Top threats facing the administrators of the worlds’ largest sales and marketing cloud
Think about it…Salesforce.com admins have access to some of the company’s most precious data—customer records, product roadmaps, pricing details, and much, much more. It makes sense they would be a primary target for an attacker looking to acquire sensitive business information located inside the many Salesforce.com clouds. The users of the data, they’re targets too.
There are many ways for malicious users to gain access to the data. Below represents just a few of the top threats facing Salesforce.com environments:
- Social Engineering: Attackers could easily mine public data—such as information found on LinkedIn—to identify and then establish a rapport with a Salesforce.com developer or administrator. They could use the information and social connection to phish a team or spearphish a specific team member.
- Password Harvesting: Another method an attacker could use is one of password guessing or password harvesting. “Attackers can easily get half of the admin’s credentials to Salesforce.com by looking at the admin’s LinkedIn profile to sniff out their email address,” said Kyle Watson, Senior Trust Instructional Architect at Salesforce.com during his presentation at Dreamforce 2015. “All that’s left to figure out is the other half of the credentials…the password.” This can be easily done using guessing techniques, harvesting techniques, and even brute force techniques.
- Infected Media Devices: Another easy way for attackers to gain access to systems and credentials is to install malware on a small removable thumb drive and hand it out at a conference. Once the thumb drive is used, a keystroke logger could be launched, monitoring the admin’s every pressed key—such as their Salesforce.com login. “Would you accept and use a thumb drive from a vendor at Dreamforce?” Watson asked his audience? The number of hands raised showed they would.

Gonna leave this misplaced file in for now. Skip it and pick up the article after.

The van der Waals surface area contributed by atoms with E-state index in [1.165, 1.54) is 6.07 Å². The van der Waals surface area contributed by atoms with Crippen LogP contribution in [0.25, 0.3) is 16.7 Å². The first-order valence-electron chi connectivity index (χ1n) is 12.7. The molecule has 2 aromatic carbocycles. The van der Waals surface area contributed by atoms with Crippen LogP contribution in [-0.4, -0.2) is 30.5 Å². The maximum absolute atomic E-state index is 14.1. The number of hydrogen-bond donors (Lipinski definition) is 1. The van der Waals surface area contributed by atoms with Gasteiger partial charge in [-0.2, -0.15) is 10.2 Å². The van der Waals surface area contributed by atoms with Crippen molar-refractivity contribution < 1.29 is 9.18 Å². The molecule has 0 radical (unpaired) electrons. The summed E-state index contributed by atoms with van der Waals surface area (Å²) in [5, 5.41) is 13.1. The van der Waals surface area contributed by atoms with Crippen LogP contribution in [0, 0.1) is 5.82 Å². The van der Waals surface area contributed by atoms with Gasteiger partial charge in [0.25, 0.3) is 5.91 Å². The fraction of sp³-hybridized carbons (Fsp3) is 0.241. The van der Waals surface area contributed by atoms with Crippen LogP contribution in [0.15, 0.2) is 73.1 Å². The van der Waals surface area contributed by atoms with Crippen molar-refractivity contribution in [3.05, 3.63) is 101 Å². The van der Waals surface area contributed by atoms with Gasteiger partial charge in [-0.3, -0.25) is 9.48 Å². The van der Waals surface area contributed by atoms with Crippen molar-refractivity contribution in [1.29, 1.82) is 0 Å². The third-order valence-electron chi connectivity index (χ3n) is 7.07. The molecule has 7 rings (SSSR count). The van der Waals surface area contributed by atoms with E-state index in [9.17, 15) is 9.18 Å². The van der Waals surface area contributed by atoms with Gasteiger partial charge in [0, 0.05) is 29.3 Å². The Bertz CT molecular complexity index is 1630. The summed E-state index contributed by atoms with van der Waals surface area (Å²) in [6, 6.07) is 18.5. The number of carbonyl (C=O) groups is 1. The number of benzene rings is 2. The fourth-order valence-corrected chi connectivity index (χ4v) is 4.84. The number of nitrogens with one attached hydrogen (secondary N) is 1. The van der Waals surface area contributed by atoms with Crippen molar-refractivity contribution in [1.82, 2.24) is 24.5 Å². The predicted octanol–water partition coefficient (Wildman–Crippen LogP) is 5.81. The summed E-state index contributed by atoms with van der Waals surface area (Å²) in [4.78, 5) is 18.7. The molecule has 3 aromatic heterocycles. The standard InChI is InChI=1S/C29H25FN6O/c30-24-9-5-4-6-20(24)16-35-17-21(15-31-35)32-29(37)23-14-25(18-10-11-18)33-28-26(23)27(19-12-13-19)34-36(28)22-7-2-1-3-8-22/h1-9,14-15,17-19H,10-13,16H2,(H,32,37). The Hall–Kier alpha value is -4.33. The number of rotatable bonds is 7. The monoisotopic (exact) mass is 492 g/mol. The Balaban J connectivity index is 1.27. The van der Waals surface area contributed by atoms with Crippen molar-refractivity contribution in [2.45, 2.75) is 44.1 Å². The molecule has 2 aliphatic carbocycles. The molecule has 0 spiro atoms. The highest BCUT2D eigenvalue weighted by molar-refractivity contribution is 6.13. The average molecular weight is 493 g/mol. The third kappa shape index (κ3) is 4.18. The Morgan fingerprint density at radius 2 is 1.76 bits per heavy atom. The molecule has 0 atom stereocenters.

- Advanced Attacks: When all else fails, attackers can take advantage of other successful breaches they’ve conducted within the company, perform some additional reconnaissance to laterally move around the network, and re-use credentials they’ve captured from other systems to easily login to Salesforce.com. This is harder than social engineering or logging a password away from an admin, but still worthwhile if they can get their hands on the company’s crown jewels.
While the threat of advanced attacks requires a security program beyond what is covered in this article, there are a number of protection measures for the rest of the list above that can be implemented by the IT security team and the Salesforce.com admins and users they support. The following advice was provided by Watson during his presentation at Dreamforce 2015.
- Follow Best Practices: Use strong passwords, use a password safe to store credentials, leverage two-factor authentication, and put IP range restrictions in place to prevent logins from unauthorized locations. “Be sure to limit exposure of employee information on public sites such as LinkedIn,” Watson added.
- Provide Security Training: All employees need to be trained to report on suspicious activity witnessed in their Salesforce.com accounts—unrecognized changes to records, access to reports, and deletion of data could all point to an unauthorized user taking advantage of someone’s account credentials.
- Phish Your Employees: One of the best ways to get employees and admins aware of the risk of being phished is to actually put a phishing campaign in front of them to see what they do. “Make your phishing campaigns specific to your company,” said Watson. “Get employee pictures and make the emails look the same as they would normally receive,” he suggested.
- Don’t Be A Hero: Leave the investigation and incident response to the security and legal teams. An employee or admin that thinks they’ve caught a phisher red-handed and decides to respond to the ‘obvious’ phishing campaign could, in fact, become a victim of that. There could be are legal ramifications as well; unofficial investigations could damage the evidence or even tie the person to the event, potentially flagging them as an insider involved in the theft. “Being a hero could lead you to being the victim—don’t be hero,” said Watson.
Understanding the threats and following these few simple pieces of advice should reduce the risk faced by most Salesforce.com environments, their admins, and their users.